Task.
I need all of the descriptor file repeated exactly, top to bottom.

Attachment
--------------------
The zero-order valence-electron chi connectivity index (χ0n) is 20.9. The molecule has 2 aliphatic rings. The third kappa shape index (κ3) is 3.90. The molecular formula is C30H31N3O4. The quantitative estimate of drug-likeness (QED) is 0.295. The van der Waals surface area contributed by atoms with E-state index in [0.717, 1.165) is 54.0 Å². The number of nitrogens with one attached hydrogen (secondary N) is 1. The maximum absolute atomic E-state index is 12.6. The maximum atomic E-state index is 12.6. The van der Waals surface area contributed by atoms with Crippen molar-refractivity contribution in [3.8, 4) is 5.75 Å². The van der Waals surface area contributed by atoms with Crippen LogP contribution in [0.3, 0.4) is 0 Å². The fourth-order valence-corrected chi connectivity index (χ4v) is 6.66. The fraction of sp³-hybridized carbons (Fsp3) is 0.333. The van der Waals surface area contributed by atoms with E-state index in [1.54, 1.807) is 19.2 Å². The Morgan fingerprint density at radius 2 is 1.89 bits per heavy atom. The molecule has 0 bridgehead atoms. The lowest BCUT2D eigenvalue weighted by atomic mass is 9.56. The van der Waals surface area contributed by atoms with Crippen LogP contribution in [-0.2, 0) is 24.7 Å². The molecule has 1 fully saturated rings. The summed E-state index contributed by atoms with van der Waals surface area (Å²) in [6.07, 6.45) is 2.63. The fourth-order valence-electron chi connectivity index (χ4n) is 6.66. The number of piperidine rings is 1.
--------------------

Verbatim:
The zero-order valence-electron chi connectivity index (χ0n) is 20.9. The molecule has 2 aliphatic rings. The third kappa shape index (κ3) is 3.90. The molecular formula is C30H31N3O4. The quantitative estimate of drug-likeness (QED) is 0.295. The van der Waals surface area contributed by atoms with E-state index in [0.717, 1.165) is 54.0 Å². The number of nitrogens with one attached hydrogen (secondary N) is 1. The maximum absolute atomic E-state index is 12.6. The maximum atomic E-state index is 12.6. The van der Waals surface area contributed by atoms with Crippen molar-refractivity contribution in [3.8, 4) is 5.75 Å². The van der Waals surface area contributed by atoms with Crippen LogP contribution in [0.3, 0.4) is 0 Å². The fourth-order valence-corrected chi connectivity index (χ4v) is 6.66. The fraction of sp³-hybridized carbons (Fsp3) is 0.333. The van der Waals surface area contributed by atoms with E-state index in [1.54, 1.807) is 19.2 Å². The Morgan fingerprint density at radius 2 is 1.89 bits per heavy atom. The molecule has 0 bridgehead atoms. The lowest BCUT2D eigenvalue weighted by atomic mass is 9.56. The van der Waals surface area contributed by atoms with Crippen LogP contribution in [-0.2, 0) is 24.7 Å². The molecule has 1 fully saturated rings. The summed E-state index contributed by atoms with van der Waals surface area (Å²) in [6.07, 6.45) is 2.63. The fourth-order valence-electron chi connectivity index (χ4n) is 6.66. The number of piperidine rings is 1.